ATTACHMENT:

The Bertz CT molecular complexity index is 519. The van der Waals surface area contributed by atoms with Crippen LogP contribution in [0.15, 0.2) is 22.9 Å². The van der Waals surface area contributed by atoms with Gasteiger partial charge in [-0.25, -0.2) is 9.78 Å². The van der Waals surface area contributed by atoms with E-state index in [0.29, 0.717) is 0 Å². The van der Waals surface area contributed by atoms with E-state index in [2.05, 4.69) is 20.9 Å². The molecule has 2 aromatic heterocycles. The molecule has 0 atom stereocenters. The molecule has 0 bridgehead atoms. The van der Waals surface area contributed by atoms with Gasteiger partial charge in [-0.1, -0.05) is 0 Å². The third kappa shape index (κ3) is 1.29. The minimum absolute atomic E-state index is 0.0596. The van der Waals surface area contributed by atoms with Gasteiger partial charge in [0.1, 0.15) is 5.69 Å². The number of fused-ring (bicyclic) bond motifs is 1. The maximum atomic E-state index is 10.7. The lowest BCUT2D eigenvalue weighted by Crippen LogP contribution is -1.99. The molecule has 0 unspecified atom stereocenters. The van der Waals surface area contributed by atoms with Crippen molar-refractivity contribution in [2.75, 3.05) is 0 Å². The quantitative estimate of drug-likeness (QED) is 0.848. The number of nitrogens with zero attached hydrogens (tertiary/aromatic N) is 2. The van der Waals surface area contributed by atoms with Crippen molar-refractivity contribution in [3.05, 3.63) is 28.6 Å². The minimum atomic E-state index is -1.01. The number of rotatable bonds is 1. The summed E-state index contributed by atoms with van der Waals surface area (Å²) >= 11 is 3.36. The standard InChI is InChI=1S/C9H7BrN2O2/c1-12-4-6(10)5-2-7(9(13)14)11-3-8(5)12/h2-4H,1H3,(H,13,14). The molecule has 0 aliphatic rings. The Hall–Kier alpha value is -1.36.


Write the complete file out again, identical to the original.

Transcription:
The Bertz CT molecular complexity index is 519. The van der Waals surface area contributed by atoms with Crippen LogP contribution in [0.15, 0.2) is 22.9 Å². The van der Waals surface area contributed by atoms with Gasteiger partial charge in [-0.25, -0.2) is 9.78 Å². The van der Waals surface area contributed by atoms with E-state index in [0.29, 0.717) is 0 Å². The van der Waals surface area contributed by atoms with E-state index in [2.05, 4.69) is 20.9 Å². The molecule has 2 aromatic heterocycles. The molecule has 0 atom stereocenters. The molecule has 0 bridgehead atoms. The van der Waals surface area contributed by atoms with Gasteiger partial charge in [-0.1, -0.05) is 0 Å². The third kappa shape index (κ3) is 1.29. The minimum absolute atomic E-state index is 0.0596. The van der Waals surface area contributed by atoms with Gasteiger partial charge in [0.1, 0.15) is 5.69 Å². The number of fused-ring (bicyclic) bond motifs is 1. The maximum atomic E-state index is 10.7. The lowest BCUT2D eigenvalue weighted by Crippen LogP contribution is -1.99. The molecule has 0 unspecified atom stereocenters. The van der Waals surface area contributed by atoms with Crippen molar-refractivity contribution in [2.75, 3.05) is 0 Å². The quantitative estimate of drug-likeness (QED) is 0.848. The number of nitrogens with zero attached hydrogens (tertiary/aromatic N) is 2. The van der Waals surface area contributed by atoms with Crippen molar-refractivity contribution in [3.05, 3.63) is 28.6 Å². The minimum atomic E-state index is -1.01. The number of rotatable bonds is 1. The summed E-state index contributed by atoms with van der Waals surface area (Å²) >= 11 is 3.36. The standard InChI is InChI=1S/C9H7BrN2O2/c1-12-4-6(10)5-2-7(9(13)14)11-3-8(5)12/h2-4H,1H3,(H,13,14). The molecule has 0 aliphatic rings. The Hall–Kier alpha value is -1.36.